Putin must be held accountable for Navalny’s death, UK Foreign Secretary says

Russian President Vladimir Putin must be held accountable for the death of jailed opposition leader Alexei Navalny, the UK Foreign Secretary has said.

Lord David Cameron said there should be “consequences” for the Moscow leader, of whom Mr Navalny was one of the most prominent and persistent critics even while behind bars.

Britain has joined other western countries in condemning the Kremlin after Russia’s federal prison service said in a statement that the 47-year-old politician and anti-corruption campaigner had died.

An ambulance arrived, but he died despite attempts to resuscitate him, it said.

Speaking to broadcasters as he attends the Munich Security Conference on Friday, Lord Cameron said: “We should hold Putin accountable for this, and no-one should be in any doubt about the dreadful nature of Putin’s regime in Russia after what has just happened.”

Asked whether there should be consequences, he said: “There should be consequences because there’s no doubt in my mind that this man was a brave fighter against corruption, for justice, for democracy, and look what Putin’s Russia did to him.

“They trumped up charges, they imprisoned him, they poisoned him, they sent him to an Arctic penal colony, and he’s died, and that is because of the action that Putin’s Russia took.”

“My thoughts are with his wife and the people of Russia, for whom this is a huge tragedy,” the Prime Minister said.

Security minister Tom Tugendhat went a step further, accusing Mr Putin’s regime of having murdered Mr Navalny in order to silence him.

“His courage lives on in those who reject Moscow’s dictatorship,” the minister said.

Alexei Navalny with his wife Yulia
Alexei Navalny with his wife Yulia after a rally in Moscow in 2013 (Evgeny Feldman/AP)

He was arrested on his return from Germany, where he had been recuperating after a nerve agent poisoning that he blamed on the Kremlin, on charges he dismissed as part of a politically motivated vendetta.

Since the start of his imprisonment, the opposition leader had remained a thorn in the side of Mr Putin via scathing attacks that his associates continued to post on social media.

Kremlin spokesman Dmitry Peskov said Mr Putin was informed of Mr Navalny’s death and the prison service was looking into the matter in line with standard procedures.

Mr Navalny’s spokeswoman Kira Yarmysh said on X that the politician’s team had no confirmation of his death so far and that his lawyer was travelling to the town where he was held.

His widow, Yulia Navalnaya, has called on the international community to unite in holding the “terrible” and “evil” regime in Moscow responsible in the wake of the news.

Several world leaders and Putin critics placed the blame squarely on the shoulders of the Russian president and his government on Friday.

Someone holds a placard with Navalny's face on it
A man holds a poster with a portrait of opposition leader Alexei Navalny during a protest in front of the Russian embassy in Berlin (Markus Schreiber/AP)

Ukrainian President Volodymyr Zelensky said “it is obvious that he was killed by Putin” as he visited Germany.

German Chancellor Olaf Scholz said Mr Navalny’s death makes clear “what kind of regime this is” and that he had “probably now paid for (his) courage with his life”.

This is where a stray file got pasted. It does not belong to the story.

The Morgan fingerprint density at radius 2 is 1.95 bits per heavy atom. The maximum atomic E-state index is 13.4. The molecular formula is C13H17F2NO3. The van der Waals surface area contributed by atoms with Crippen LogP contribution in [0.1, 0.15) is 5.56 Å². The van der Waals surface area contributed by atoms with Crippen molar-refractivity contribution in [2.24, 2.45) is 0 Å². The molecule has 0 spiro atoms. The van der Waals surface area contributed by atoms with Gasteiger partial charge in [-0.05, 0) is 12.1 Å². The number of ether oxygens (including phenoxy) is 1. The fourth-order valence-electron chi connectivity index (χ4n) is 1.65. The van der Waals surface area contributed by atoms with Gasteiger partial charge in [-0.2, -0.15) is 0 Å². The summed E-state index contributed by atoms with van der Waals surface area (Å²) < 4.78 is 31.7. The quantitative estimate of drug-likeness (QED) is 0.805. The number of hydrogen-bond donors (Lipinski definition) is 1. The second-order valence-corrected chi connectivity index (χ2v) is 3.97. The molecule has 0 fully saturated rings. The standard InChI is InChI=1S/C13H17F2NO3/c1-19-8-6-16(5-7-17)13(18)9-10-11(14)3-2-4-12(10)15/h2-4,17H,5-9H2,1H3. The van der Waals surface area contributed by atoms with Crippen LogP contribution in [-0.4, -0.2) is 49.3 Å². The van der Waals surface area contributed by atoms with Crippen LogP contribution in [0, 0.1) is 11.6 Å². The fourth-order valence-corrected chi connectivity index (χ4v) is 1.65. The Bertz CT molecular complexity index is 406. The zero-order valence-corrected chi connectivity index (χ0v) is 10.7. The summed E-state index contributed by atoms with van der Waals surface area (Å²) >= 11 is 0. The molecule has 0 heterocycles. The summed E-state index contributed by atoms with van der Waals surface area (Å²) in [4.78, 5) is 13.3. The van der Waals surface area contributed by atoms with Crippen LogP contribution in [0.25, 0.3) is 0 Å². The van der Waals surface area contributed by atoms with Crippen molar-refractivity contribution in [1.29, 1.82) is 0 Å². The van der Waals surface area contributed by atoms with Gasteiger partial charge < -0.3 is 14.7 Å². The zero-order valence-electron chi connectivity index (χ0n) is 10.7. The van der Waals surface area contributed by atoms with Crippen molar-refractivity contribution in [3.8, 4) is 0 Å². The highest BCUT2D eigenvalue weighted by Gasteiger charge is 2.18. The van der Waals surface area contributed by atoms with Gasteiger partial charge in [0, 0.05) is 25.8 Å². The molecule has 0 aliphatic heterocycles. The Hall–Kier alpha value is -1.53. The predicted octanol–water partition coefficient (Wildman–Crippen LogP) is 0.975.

Former prime minister Boris Johnson echoed those remarks: “No one can be in any doubt that Alexei Navalny has been put to death by Vladimir Putin.”

People take part in a protest opposite the Russian Embassy in London
People take part in a protest opposite the Russian Embassy in London (Jonathan Brady/PA)

Marina Litvinenko told Times Radio that he was a “prominent and, very well-known opposition, but they locked him out of all people in this prison.

“Made him maybe less active. And what that means for me, he should not be not in prison. He should be alive. He should live maybe in the West, and he would be more effective. But it was his decision to go back to Russia.”

She added: “His life, I think, would be more important than this death.”

Tributes came from across British politics in the UK on Friday, with Labour leader Sir Keir Starmer calling his death “terrible news for the Russian people”.

Liberal Democrat leader Sir Ed Davey said Mr Putin would “never kill the light of freedom democracy which Navalny has stood for so courageously”.

Bill Browder, the staunch Putin critic who has lobbied for sanctions against Russia since his associate Sergei Magnitsky died after exposing tax fraud involving Russian officials, said it was “demoralising” Putin can feel “untouchable”.

Mr Navalny had been moved in December from his former prison in the Vladimir region of central Russia to a “special regime” penal colony, the highest security level of prisons in Russia, above the Arctic Circle.

His allies decried the transfer to the town of Kharp, in the remote Yamalo-Nenets region notorious for its long and severe winters, as yet another attempt to silence him.

Alexei Navalny
Mr Navalny had crusaded against official corruption and staged massive anti-Kremlin protests (Alexander Zemlianichenko/AP)

Many observers attributed his release to a desire by authorities to add a tinge of legitimacy to the mayoral election in Moscow, in which he had registered as a candidate.

Mr Navalny ultimately finished second in the contest, which was seen as an impressive outcome, as the incumbent had the backing of Mr Putin’s political machine.

When the Russian president has spoken about Mr Navalny previously, he has made it a point not to mention the activist by name, referring to him only as “that person” or similar in an apparent effort to diminish his importance.

Mr Putin recently launched a presidential campaign for his fifth term in office.

He is already the longest-serving leader in Moscow since Soviet dictator Joseph Stalin.

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